Based on what little we know because Socrates wrote nothing down, Socrates grew up neither poor nor rich. He  fought in the Peloponnisian War.  He never sought riches and apparently refused to receive wages for his teaching, unlike other contemporary philosophers who profited well by becoming household teachers or teachers for hire.  

He had a wife and children, but it is not explained how he took care of them since he never worked but taught for free.

His philosophy was founded on the belief that morals are absolute and he is primarily known for his teaching on ethics.  His method of teaching was to deconstruct everything his pupils said. He taught them through debate.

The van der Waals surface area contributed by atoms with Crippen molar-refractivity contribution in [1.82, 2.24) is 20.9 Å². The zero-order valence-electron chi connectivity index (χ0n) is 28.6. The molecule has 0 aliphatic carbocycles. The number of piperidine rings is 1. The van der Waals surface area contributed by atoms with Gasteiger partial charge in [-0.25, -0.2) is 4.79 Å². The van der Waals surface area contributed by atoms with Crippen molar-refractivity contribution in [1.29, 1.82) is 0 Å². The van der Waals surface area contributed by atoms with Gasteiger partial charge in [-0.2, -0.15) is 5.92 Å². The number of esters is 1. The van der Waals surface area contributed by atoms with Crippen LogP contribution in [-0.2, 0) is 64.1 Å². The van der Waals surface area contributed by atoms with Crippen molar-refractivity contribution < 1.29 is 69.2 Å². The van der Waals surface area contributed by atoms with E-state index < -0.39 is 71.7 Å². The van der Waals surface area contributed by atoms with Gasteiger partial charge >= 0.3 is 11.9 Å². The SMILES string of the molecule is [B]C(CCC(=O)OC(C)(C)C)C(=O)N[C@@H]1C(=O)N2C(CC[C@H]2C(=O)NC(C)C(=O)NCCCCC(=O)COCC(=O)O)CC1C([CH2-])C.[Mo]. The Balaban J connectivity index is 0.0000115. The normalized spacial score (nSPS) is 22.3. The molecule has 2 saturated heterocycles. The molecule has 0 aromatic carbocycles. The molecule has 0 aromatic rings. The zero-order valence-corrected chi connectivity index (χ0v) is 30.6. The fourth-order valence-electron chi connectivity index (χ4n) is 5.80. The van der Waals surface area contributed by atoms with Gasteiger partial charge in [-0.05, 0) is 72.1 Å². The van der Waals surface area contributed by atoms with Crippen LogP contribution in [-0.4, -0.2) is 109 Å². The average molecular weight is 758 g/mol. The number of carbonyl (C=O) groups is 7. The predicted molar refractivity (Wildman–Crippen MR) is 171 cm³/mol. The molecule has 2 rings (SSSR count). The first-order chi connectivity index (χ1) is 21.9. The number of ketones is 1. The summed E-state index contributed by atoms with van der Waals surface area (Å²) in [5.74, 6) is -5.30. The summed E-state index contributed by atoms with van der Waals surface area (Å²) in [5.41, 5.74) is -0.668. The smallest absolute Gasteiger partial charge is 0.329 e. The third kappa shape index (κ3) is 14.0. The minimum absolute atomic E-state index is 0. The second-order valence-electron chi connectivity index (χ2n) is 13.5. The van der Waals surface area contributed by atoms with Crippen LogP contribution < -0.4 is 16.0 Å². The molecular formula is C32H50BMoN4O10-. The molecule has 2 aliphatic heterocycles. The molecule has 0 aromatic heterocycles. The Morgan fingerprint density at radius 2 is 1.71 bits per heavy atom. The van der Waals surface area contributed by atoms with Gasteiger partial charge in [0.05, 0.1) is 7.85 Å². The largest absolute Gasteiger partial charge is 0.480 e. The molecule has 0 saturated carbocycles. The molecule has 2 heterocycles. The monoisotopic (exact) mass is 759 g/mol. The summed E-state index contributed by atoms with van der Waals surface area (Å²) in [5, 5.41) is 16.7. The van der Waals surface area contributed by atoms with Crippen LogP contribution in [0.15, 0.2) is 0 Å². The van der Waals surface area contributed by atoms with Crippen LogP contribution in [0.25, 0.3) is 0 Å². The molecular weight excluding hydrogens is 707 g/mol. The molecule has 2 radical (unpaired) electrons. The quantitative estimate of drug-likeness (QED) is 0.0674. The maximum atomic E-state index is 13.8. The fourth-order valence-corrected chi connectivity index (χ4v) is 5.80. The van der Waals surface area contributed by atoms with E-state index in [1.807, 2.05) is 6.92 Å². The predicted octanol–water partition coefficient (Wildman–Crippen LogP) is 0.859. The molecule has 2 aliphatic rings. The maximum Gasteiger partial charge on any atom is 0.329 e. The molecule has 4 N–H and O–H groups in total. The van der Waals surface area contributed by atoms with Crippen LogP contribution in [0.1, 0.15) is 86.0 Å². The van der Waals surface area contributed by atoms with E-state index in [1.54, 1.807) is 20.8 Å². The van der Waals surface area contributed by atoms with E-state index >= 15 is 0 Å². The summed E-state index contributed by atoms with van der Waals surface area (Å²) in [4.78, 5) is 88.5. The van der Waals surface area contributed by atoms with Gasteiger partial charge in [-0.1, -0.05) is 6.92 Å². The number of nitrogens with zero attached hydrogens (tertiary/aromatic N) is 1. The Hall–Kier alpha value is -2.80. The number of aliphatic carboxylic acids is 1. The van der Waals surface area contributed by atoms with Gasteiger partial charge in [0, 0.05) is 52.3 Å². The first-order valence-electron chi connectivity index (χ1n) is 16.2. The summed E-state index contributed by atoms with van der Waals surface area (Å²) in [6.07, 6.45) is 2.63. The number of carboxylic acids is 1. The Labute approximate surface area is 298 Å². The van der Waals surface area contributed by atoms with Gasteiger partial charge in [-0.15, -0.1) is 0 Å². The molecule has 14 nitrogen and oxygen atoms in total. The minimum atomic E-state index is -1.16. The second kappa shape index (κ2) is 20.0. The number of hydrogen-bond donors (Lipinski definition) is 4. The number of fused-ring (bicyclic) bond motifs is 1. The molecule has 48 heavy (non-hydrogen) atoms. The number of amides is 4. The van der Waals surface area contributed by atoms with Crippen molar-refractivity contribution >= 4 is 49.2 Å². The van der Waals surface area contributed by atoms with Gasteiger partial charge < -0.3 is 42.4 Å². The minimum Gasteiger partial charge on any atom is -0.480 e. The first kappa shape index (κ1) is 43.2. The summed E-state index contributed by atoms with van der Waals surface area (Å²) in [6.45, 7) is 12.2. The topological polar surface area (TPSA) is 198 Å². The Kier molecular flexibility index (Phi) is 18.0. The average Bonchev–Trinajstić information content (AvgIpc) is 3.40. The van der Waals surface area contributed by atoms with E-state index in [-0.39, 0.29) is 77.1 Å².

He met every statement with a "Why do you think that?" "How can you substantiate your position?" and often gave the opposing view in order to cause the other person to come up with counterarguments.

Socrates believed in absolute good and consequently did not believe in the Greek gods because they were obviously not good, but rather tyrannical, childish, selfish and capricious.  This did not make him popular with many Greek citizens.

But he did believe in the supernatural and even a "God" although perhaps not aware of or acknowledging the God of the Bible.This book gave me a better appreciation of St. Paul's experience when he tried to engage the Athenians in discussing the "Unknown God". It also increases my understanding when in Acts 17:16-21: